Unfortunately, the actions of subsequent foreign policy teams with respect to Georgia, and even more so with respect to Ukraine, indicate that U.S. leaders learned nothing from the mistakes in 2008. Officials in both the Trump and Biden administrations have treated Kiev as a de facto NATO member and a crucial U.S. military ally. Trump’s administration approved multiple weapons shipments to Kiev, sales that included Javelin anti-tank missiles that Russia considers especially destabilizing. Such transactions have continued since Joe Biden entered the White House.
Worse, Washington’s security relationship with Kiev goes far beyond arms sales. Over the past five years, U.S. forces have conducted multiple joint exercises (war games) with Ukrainian units. Washington also has successfully pressed NATO to include Ukraine in the alliance’s war games. Indeed, Ukraine hosted and led the latest version, Rapid Trident 21. It is no secret that such exercises are directed against Russia. In early April 2021, Biden assured Ukraine’s president, Volodymyr Zelenskyy of Washington’s “unwavering support for Ukraine’s sovereignty and territorial integrity in the face of Russia’s ongoing aggression.”
Such a pledge places the United States in a very dangerous situation. Kiev seeks to regain Crimea, which Russia annexed following U.S. and European Union backing for demonstrators who overthrew Ukraine’s elected, pro-Russian president in 2014. Indeed, Zelenskyy and other Ukrainian officials have expressed that intention repeatedly and in diverse settings. Kiev’s behavior also has become disturbingly bellicose. In early April 2021, both the Zelenskyy government and NATO complained loudly when Russia moved some 80,000 troops and heavy weaponry closer to Crimea and other areas along the border with Ukraine. What they did not mention, and most Western press accounts also ignored, was that Kiev had previously executed its own military buildup, amid statements of a determination to regain Crimea. In any case, an extremely tense confrontation between NATO and Russia ensued, which was not resolved until Russia pulled back its forces in late April.
Given the size of its territory and population, Ukraine is not in the same category as the Balkan and Baltic mini-states or Georgia. However, it has an even greater potential to entangle the United States and the rest of NATO in a perilous war. The April 2021 episode was a classic case of a security client behaving in ways that could trigger an armed conflict. For all of Kiev’s boasts about regaining Crimea, the outcome of a military clash between Russia and Ukraine would be a foregone conclusion. Ukraine would have no chance of prevailing without massive outside assistance. Even disregarding the crucial difference that Russia possesses a strategic and tactical nuclear arsenal, while Ukraine does not, Russia’s advantages in conventional forces are massive. Legislation that the Ukrainian parliament approved in July 2021 will increase Kiev’s armed forces to 261,000, but Russia fields more than 1 million active-duty personnel. Moreover, although U.S. aid has improved the quality of the hardware available to Ukraine, Russia’s troops are equipped with some of the most sophisticated weapons in the world.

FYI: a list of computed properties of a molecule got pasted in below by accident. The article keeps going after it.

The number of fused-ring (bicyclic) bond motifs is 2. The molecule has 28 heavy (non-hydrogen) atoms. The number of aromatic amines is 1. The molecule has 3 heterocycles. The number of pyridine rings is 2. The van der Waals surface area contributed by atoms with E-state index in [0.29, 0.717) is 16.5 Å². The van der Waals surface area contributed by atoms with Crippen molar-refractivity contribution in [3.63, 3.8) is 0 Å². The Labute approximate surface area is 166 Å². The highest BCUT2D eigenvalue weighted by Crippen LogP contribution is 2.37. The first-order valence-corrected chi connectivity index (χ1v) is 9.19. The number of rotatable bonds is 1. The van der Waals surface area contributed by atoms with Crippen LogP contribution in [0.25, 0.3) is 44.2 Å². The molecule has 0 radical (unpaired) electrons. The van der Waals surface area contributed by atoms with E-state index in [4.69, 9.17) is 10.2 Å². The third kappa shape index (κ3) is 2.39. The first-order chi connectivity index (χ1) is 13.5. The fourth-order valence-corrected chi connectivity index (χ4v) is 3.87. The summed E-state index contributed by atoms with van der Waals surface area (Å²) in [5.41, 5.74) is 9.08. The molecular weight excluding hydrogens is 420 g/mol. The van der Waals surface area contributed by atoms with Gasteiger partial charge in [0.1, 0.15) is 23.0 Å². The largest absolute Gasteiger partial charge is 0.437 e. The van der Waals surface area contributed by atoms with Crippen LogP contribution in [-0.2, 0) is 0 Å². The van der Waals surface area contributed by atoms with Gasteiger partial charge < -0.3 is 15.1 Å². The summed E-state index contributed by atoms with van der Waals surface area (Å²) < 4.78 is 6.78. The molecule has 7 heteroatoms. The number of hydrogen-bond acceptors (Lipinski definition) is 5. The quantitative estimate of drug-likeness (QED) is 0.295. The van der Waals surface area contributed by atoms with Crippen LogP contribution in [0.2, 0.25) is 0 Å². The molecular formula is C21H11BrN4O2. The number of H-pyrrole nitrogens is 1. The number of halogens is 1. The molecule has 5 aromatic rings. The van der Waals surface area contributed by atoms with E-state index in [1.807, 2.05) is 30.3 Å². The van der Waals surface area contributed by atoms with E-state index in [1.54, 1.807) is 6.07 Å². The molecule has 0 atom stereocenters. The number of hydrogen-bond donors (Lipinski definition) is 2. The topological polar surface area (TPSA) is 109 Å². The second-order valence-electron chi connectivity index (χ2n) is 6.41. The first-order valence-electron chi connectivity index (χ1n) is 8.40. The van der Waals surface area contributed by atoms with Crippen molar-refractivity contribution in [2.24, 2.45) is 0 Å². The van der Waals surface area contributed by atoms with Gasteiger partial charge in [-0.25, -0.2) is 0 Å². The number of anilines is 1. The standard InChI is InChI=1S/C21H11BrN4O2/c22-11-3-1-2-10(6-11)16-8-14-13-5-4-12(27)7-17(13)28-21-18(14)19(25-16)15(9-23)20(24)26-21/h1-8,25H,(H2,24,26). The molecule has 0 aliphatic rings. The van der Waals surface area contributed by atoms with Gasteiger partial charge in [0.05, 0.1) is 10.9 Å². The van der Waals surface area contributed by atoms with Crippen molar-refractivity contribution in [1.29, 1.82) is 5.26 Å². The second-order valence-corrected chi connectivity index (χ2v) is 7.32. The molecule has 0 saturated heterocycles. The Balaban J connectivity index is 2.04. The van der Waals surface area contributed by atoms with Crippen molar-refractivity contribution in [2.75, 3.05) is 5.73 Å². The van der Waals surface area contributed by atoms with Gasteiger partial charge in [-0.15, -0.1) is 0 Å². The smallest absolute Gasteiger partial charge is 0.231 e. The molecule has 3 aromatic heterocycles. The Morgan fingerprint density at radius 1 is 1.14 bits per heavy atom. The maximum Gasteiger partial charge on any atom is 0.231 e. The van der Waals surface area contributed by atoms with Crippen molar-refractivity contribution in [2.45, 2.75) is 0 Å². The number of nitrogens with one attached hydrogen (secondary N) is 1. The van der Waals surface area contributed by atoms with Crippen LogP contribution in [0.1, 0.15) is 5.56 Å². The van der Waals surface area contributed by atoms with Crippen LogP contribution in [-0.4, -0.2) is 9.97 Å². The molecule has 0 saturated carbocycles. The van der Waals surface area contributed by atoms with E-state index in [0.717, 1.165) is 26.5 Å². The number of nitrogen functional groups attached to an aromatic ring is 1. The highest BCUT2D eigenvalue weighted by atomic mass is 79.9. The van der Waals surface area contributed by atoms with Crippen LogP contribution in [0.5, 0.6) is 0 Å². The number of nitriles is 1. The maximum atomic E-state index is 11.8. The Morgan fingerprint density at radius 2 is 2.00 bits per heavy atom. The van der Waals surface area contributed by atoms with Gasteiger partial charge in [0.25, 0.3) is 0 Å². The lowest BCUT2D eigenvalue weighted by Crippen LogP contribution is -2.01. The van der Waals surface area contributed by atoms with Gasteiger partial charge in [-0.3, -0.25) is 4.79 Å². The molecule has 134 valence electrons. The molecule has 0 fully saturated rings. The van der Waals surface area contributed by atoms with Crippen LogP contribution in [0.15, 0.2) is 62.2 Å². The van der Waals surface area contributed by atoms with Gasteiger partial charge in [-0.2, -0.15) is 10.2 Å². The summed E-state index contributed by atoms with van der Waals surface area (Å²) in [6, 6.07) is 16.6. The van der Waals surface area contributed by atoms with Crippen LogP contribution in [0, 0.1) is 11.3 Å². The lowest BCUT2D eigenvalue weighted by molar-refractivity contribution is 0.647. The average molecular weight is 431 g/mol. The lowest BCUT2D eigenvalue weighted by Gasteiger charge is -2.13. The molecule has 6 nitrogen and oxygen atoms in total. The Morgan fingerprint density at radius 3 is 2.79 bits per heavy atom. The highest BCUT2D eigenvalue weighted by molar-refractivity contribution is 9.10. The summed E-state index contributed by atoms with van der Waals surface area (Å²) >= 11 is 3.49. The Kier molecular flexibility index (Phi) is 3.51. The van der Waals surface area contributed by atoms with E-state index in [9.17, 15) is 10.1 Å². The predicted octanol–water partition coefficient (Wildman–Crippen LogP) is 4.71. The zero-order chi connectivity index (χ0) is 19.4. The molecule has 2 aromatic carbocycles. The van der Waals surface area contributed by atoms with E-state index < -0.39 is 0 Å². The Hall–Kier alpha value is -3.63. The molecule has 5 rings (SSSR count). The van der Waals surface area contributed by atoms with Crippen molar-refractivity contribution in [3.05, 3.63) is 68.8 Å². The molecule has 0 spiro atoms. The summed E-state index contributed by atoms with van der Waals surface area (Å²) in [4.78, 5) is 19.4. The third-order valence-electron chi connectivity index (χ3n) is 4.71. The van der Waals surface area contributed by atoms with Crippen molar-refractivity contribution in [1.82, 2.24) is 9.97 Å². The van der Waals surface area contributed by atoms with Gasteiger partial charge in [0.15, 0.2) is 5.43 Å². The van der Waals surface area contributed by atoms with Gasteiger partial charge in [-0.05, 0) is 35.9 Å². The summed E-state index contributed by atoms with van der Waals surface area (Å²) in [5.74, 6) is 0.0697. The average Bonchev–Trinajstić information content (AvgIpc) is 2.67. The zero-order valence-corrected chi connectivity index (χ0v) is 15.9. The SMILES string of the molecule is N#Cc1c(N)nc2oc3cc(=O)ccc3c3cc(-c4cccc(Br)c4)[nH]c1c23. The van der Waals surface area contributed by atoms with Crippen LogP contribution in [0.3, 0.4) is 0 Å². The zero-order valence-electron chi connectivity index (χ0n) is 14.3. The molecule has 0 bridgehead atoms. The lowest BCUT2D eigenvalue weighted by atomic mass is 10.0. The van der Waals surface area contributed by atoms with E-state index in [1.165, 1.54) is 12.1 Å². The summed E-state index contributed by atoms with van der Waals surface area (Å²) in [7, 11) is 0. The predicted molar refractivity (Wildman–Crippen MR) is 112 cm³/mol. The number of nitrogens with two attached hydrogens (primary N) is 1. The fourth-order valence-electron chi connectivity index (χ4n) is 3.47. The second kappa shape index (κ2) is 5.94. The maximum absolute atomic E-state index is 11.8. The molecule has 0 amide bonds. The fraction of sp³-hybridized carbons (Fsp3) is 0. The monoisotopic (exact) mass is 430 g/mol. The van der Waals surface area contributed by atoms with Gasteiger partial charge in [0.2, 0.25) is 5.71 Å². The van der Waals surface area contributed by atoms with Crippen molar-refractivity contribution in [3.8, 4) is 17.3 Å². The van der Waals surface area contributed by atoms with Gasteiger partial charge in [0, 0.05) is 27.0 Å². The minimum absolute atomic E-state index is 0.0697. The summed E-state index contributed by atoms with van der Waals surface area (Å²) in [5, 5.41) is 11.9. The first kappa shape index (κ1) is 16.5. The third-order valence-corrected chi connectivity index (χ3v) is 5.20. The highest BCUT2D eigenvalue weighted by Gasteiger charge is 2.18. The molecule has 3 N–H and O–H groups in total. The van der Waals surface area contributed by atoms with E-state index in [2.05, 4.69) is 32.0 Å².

U.S. leaders should be deeply concerned when a security dependent suffering from such quantitative and qualitative disadvantages makes empty boasts about retaking lost territory. It is even more worrisome when that client engages in provocative military gestures toward its powerful neighbor. That is precisely the way that a rogue dependent can entangle its great power protector in a disastrous war. U.S. leaders should want no part of such a risky patron-client relationship.
THE TEST of whether a specific country is a worthwhile U.S. ally or a useless, perhaps dangerous, dependent should not be terribly difficult. A key question that must be asked is: Does that country substantially add to America’s own economic and military capabilities without creating significant new dangers or vulnerabilities? Only if that question can be answered with an unequivocal “yes,” should the country be considered a beneficial ally. Otherwise, it is either a useless or (even worse) a dangerous security client. U.S. leaders badly need to learn the difference. As a result of NATO’s expanded membership and mission, the United States has acquired a worrisome number of both types.
Ted Galen Carpenter, a senior fellow in defense and foreign policy studies at the Cato Institute and a contributing editor at the National Interest, is the author of twelve books and more than 950 articles on international affairs. His latest book is NATO: The Dangerous Dinosaur (2019).
Image: Ukrainian service members walk on the tarmac before boarding a CV-22 tiltrotor aircraft during joint air drills conducted by Ukrainian and U.S. special operation military forces. September 18, 2020. ReutersGleb Garanich.